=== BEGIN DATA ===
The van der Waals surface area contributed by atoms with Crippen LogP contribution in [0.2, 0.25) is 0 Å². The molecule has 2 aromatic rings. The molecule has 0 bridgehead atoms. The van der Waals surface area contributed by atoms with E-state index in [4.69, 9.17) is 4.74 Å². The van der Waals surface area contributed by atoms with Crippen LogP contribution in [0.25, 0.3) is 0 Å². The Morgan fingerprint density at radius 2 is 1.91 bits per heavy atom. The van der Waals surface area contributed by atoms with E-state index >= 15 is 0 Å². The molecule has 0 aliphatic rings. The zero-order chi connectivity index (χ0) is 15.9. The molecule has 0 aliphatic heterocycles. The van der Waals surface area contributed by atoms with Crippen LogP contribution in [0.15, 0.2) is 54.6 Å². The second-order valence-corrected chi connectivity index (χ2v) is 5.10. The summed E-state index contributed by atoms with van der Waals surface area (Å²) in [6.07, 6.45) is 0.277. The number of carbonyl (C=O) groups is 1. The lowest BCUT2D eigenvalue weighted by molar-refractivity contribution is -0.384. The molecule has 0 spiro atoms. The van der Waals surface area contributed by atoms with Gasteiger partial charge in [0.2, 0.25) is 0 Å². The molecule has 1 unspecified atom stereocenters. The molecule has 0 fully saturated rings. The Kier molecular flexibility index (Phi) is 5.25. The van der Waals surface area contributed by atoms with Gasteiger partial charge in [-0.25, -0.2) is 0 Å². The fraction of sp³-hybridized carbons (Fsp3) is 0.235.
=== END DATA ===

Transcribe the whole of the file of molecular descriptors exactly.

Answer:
The van der Waals surface area contributed by atoms with Crippen LogP contribution in [0.2, 0.25) is 0 Å². The molecule has 2 aromatic rings. The molecule has 0 bridgehead atoms. The van der Waals surface area contributed by atoms with E-state index in [4.69, 9.17) is 4.74 Å². The van der Waals surface area contributed by atoms with Crippen LogP contribution in [0.25, 0.3) is 0 Å². The Morgan fingerprint density at radius 2 is 1.91 bits per heavy atom. The van der Waals surface area contributed by atoms with E-state index >= 15 is 0 Å². The molecule has 0 aliphatic rings. The zero-order chi connectivity index (χ0) is 15.9. The molecule has 0 aliphatic heterocycles. The van der Waals surface area contributed by atoms with Crippen LogP contribution in [0.15, 0.2) is 54.6 Å². The second-order valence-corrected chi connectivity index (χ2v) is 5.10. The summed E-state index contributed by atoms with van der Waals surface area (Å²) in [6.07, 6.45) is 0.277. The number of carbonyl (C=O) groups is 1. The lowest BCUT2D eigenvalue weighted by molar-refractivity contribution is -0.384. The molecule has 0 spiro atoms. The van der Waals surface area contributed by atoms with Gasteiger partial charge in [0.2, 0.25) is 0 Å². The molecule has 1 unspecified atom stereocenters. The molecule has 0 fully saturated rings. The Kier molecular flexibility index (Phi) is 5.25. The van der Waals surface area contributed by atoms with Gasteiger partial charge in [-0.25, -0.2) is 0 Å². The fraction of sp³-hybridized carbons (Fsp3) is 0.235.